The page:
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Keeping Things Covered

by Clare Coppa

Helene Hardy-Pierce has friends in high places. A roofing materials specialist, she serves on the boards of three organizations and does business on the apex of skyscrapers. When not working at high altitudes, she sews colorful quilts for children and shelters stray animals. You could say she likes to keep things covered.

Hardy-Pierce oversees roofing technical support and guarantee services as director of Contractor Services for GAF Materials Corporation, in Wayne, N.J.

Roofing offers what she calls “the best view in the house.” During a consultation, she saw the U.S. Capitol from the roof of the Treasury Building beside the White House. “Artisans installed many of the roofs in the Capitol,” she said, describing roofing repairs to sections of the Treasury Building’s historic Greek-revival structure that required placement of waterproofing underlayment beneath ornate 19th-century metal and tile.

Trained in mechanical engineering and business at the University of Missouri, Rolla, Hardy-Pierce specializes in single-ply, built-up roofing, modified bitumen membranes and asphaltic shingles. Since 1983, she developed standards for these materials with ASTM Committee D08 on Roofing, Waterproofing and Bituminous Materials.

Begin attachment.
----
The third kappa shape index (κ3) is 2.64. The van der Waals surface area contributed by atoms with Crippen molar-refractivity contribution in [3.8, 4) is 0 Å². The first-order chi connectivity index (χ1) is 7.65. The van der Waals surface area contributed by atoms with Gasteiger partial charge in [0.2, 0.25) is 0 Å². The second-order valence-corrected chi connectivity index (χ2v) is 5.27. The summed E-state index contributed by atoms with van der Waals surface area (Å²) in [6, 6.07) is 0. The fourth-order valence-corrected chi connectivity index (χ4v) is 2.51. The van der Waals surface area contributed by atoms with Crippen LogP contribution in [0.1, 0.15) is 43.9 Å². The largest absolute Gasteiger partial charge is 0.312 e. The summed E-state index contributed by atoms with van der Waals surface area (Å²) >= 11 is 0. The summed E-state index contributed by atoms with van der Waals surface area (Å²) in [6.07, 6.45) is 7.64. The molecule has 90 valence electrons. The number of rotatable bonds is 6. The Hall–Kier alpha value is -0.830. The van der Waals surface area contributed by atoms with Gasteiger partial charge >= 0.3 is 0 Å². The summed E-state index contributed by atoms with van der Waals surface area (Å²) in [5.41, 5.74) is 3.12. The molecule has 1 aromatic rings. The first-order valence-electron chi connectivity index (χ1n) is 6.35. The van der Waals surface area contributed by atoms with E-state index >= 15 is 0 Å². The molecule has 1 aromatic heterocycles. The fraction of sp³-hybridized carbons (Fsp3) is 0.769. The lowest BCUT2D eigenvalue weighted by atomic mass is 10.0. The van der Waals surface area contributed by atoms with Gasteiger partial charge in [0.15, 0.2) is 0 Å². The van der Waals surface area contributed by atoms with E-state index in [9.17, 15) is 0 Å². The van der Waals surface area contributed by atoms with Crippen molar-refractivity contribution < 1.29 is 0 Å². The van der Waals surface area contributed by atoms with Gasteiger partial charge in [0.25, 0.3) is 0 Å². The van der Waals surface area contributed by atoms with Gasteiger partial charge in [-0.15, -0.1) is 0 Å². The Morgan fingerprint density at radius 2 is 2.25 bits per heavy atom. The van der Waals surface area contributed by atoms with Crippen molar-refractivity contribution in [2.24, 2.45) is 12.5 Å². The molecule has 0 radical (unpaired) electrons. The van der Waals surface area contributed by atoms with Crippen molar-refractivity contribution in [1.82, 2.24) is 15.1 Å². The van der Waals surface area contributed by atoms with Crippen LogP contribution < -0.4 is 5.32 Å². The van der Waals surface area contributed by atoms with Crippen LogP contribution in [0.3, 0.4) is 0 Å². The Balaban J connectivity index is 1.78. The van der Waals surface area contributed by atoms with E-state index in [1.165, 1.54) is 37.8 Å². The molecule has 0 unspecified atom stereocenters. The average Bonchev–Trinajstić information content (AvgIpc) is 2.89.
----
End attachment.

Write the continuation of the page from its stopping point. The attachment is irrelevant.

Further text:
A board member of the Single Ply Roofing Institute, the Cool Roofs Rating Council, and ASTM, she advocates hands-on learning. In September on a commercial roof in Salt Lake City, she repaired seams of a single-ply membrane with co-workers. “None of us had made these repairs in the past and I feel very strongly that you don’t try to write instructions or try to tell someone how to do something if you haven’t done it yourself.”

Hardy-Pierce has delighted children in domestic violence shelters with handmade colorful quilts since 1999, providing “a bright moment for a kid in an awful situation.” Shelters need clothes, dishes, towels, blankets, anything to set up a home, she said. “Whether it be the World Trade Center or any type of horrific set of circumstances, that could be you. I think people have a responsibility to do the right thing.”

A native of Missouri, Hardy-Pierce lives in northwest rural N.J. with her husband Riley, an electronics support specialist. Their bevy of pets includes nine stray animals. “We live out in the country and if they show up, they have a home for life.” Among them are “two Siberian huskies and this old broken down bird dog who drools over me and is devoted to my husband,” she said. “We’re putting the vet’s children through college.”

Copyright 2001, ASTM